When Lesley Carhart joined a start-up in the early 2000s, she was the first woman there to work in a technical role. That became obvious when she went to the marketing office to pick up her company shirts, required for anyone interacting with clients.
The company didn’t have shirts for women. Instead, there were men’s shirts sizes large through extra, extra-large.
But the marketing office did have tube tops that the company gave the “booth babes” who worked at conferences.
“There was nothing to do but try to stitch the 2XL until it fits,” says Carhart.
Two decades later, it’s less about shirts for Carhart and more about wearing multiple hats. By day she does incident response for infrastructure security firm Dragos, where she’s a principal threat analyst, spending the majority of her spare time as a prominent online advocate for infosec, the hacker equivalent of an influencer.
A lot of Carhart’s internet work is in defending the present against a past that didn’t have certification programs or cybersecurity college degrees, which still receive some backlash from the community. What it did have was a subculture most hackers came from and used to evaluate each other.
“Mid- to late-career professionals like myself need to be very careful about whether we still have that residual feeling from when we were junior professionals, and it took street cred get in the field,” she says. “Did you look like the thing a security professional would look like? Are you a cool hacker or not? Did you play the right video games and go to Black Hat and go to the strip club?"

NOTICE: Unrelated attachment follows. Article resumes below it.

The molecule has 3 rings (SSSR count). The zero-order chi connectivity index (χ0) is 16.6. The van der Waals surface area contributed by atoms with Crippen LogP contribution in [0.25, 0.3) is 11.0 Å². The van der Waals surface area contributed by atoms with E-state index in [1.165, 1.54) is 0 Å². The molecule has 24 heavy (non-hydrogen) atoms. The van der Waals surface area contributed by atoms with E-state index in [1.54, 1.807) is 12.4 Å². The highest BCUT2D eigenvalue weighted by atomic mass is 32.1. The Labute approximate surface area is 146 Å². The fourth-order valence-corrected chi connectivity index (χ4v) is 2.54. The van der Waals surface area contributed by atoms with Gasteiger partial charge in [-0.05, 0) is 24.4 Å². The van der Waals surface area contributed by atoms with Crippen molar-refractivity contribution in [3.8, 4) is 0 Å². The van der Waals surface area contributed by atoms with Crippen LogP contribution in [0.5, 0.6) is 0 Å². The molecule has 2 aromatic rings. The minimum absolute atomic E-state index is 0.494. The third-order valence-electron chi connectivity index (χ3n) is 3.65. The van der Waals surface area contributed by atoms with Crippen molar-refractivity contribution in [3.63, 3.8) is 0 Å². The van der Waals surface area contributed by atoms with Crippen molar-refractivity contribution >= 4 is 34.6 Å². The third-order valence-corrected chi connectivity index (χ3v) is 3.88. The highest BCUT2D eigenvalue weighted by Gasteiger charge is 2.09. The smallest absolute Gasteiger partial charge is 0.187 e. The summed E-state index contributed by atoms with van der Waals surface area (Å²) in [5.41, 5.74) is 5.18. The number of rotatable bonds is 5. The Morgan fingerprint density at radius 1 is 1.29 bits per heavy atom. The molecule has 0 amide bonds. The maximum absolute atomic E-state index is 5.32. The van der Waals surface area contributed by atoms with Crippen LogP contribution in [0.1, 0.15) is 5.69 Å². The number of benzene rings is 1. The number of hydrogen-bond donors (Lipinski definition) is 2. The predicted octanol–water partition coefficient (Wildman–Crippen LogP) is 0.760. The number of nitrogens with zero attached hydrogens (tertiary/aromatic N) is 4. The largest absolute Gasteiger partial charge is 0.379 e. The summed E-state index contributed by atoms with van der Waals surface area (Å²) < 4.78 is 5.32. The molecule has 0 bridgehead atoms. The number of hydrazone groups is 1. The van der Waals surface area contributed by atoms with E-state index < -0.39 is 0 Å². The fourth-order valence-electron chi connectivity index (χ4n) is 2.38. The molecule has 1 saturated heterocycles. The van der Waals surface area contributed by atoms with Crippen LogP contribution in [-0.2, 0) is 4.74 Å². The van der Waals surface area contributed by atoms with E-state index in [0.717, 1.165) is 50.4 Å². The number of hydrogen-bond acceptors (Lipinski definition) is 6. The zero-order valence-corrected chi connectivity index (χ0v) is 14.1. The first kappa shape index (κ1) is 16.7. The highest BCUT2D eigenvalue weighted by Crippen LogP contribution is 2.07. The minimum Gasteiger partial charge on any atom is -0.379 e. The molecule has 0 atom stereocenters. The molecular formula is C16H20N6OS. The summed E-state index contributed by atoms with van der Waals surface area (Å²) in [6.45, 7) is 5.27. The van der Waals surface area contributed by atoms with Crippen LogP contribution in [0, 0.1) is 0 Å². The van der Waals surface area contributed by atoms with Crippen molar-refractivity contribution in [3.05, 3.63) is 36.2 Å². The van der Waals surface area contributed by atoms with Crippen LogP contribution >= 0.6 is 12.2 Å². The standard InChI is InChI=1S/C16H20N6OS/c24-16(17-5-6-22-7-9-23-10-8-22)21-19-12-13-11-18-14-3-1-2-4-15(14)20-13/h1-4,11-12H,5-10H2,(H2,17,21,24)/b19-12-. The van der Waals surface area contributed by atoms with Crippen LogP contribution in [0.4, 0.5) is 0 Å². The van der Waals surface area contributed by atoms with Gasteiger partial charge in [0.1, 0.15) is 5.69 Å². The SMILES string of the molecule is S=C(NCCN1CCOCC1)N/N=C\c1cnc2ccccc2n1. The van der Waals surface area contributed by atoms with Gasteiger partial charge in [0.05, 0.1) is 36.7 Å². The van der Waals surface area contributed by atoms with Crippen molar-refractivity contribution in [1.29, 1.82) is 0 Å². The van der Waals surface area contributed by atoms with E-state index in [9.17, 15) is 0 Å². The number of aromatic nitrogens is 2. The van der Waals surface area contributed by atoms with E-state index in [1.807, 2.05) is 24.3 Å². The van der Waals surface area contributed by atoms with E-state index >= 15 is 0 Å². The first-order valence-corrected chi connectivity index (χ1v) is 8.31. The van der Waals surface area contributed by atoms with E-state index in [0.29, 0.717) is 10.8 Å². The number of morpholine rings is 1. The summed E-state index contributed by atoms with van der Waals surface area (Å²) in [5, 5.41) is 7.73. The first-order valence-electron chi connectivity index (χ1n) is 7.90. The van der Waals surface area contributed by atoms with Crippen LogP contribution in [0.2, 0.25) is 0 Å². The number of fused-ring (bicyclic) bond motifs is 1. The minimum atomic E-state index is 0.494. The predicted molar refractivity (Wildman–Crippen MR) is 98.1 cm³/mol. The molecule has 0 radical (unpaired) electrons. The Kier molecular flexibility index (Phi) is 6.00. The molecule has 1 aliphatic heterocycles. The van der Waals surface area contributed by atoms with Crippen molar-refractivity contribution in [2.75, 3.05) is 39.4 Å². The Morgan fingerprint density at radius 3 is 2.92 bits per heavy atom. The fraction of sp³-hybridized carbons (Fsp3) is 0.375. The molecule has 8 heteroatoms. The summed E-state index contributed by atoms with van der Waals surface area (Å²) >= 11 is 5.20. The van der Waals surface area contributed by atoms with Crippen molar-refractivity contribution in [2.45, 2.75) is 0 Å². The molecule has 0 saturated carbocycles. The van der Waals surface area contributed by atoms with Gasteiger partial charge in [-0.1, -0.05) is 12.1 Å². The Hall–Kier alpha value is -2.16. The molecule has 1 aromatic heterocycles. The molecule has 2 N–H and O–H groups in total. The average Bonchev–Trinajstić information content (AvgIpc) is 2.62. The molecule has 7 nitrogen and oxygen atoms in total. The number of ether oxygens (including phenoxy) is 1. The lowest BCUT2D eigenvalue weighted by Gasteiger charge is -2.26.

Carhart wants to be clear: she doesn’t want to put a stop to fun. Rather, she wants the industry to reap the benefits of its own success. Security is now a sustainable, professional industry. The new workforce shouldn’t be bound to an older, more cliquish culture.
"Some of the barriers that gatekeeped people from becoming security analysts in the past aren’t there anymore. That’s good. We shouldn’t resent that. The junior people today are facing different challenges,” she says. "We shouldn't be bitter about that.”
Carhart has used her online visibility to help newcomers prepare for an industry that can often seem pretty foreign to outsiders. It’s worse, she said, for people who try to understand what the industry is like based on platforms that amplify the best and worst experiences.
“What people see on TV and on social media can overdramatize it and really influence what people think they are getting into," she said. "So, it's trying to get a reality check out there about the good and the bad and the paths people can take.”